The Mir mine, also called the Mirny mine, is an open pit diamond mine located in Mirny, Sakha Republic, in the Siberian region of eastern Russia. The mine is >525 meters (1,722 ft) deep (4th in the world) and has a diameter of 1,200 m (3,900 ft), and is one of the largest excavated holes in the world.
Situated in the west of Bosnia on the border with Croatia, Objekat 505, as it was officially known, was the largest underground airport in the Balkans. The primary purpose of the Objekat 505 was to house a long-range radar early warning system, akin to NORAD, as well as to provide a strategic command center for the country’s defense.
The complex contains over five hundred nuclear-hardened concrete military bunkers, partially buried underground and protected by thick berms of earth, to resist a surface blast wave, as well as radioactive fallout.
The Kelvedon Hatch Secret Nuclear Bunker at Kelvedon Hatch, in the Borough of Brentwood in the English county of Essex, is a large underground bunker maintained during the cold war as a potential regional government headquarters.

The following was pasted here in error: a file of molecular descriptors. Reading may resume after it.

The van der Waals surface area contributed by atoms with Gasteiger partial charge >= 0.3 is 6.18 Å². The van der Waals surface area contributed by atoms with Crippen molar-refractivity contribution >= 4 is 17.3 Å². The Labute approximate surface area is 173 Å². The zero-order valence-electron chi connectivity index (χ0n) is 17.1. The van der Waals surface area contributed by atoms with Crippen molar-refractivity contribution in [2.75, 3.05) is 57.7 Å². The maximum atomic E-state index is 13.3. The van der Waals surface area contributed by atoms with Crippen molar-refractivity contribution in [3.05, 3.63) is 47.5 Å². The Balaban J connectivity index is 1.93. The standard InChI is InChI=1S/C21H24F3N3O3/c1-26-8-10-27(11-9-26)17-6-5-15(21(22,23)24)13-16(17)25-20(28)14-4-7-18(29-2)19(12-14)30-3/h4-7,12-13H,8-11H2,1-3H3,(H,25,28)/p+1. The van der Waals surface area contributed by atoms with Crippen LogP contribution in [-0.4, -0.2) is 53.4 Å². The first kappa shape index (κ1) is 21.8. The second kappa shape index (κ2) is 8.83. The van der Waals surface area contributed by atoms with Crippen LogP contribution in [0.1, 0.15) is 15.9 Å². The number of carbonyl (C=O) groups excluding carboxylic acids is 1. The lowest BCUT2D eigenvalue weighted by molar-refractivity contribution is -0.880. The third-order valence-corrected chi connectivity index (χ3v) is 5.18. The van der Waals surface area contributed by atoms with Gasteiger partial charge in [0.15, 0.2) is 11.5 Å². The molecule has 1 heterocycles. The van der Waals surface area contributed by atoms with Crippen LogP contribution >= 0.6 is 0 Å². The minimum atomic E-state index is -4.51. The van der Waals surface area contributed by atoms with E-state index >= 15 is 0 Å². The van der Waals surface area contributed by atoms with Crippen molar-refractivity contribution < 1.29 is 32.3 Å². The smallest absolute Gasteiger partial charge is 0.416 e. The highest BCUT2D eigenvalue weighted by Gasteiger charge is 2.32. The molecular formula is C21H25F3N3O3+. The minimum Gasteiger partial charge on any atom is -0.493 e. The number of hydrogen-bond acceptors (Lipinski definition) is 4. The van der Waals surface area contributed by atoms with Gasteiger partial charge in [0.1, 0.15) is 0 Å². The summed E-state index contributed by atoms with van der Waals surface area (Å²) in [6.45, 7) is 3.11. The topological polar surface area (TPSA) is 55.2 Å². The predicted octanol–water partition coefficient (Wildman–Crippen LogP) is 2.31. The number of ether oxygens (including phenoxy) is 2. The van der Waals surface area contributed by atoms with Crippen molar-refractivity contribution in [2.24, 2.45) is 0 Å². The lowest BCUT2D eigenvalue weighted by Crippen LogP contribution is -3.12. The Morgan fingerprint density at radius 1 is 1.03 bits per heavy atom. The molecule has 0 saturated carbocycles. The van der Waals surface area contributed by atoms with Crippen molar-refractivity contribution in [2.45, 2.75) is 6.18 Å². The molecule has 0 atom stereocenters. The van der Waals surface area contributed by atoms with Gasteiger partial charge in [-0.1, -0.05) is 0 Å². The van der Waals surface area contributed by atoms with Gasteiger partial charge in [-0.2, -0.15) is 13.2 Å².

About 25 miles south of Berlin lies the small town of Wunsdorf, home to about six thousand inhabitants. But less than thirty years ago it had a population of sixty thousand, of which fifty thousand were soldiers of the Red Army. They lived inside one of the biggest military bases in Europe and the biggest […]
Pamukkale, meaning "cotton castle" in Turkish, is a natural site in Denizli Province in southwestern Turkey. The city contains hot springs and travertines, terraces of carbonate minerals left by the flowing water.
The Derweze Crater, also known as the Door to Hell, is a natural gas field in Derweze (also spelled Darvaze, meaning "gate"), Ahal Province, Turkmenistan. The Door to Hell is noted for its natural gas fire which has been burning continuously since it was lit by Soviet petrochemical scientists in 1971.
Metro-2 in Moscow, Russia, is the informal name for a purported secret underground metro system which parallels the public Moscow Metro. The system was supposedly built, or at least started, during the time of Joseph Stalin and was codenamed D-6 by the KGB.
Balaklava at one time worked at the base; even family members could not visit the town of Balaklava without a good reason and proper identification. The base remained operational after the collapse of the Soviet Union in 1991 until 1993 when the decommissioning process started.
Aboriginal people have a long-standing connection with the area. The first European explorer to pass near the site of Coober Pedy was Scottish born John McDouall Stuart in 1858, but the town was not established until after 1915, when opal was discovered by Wille Hutchison.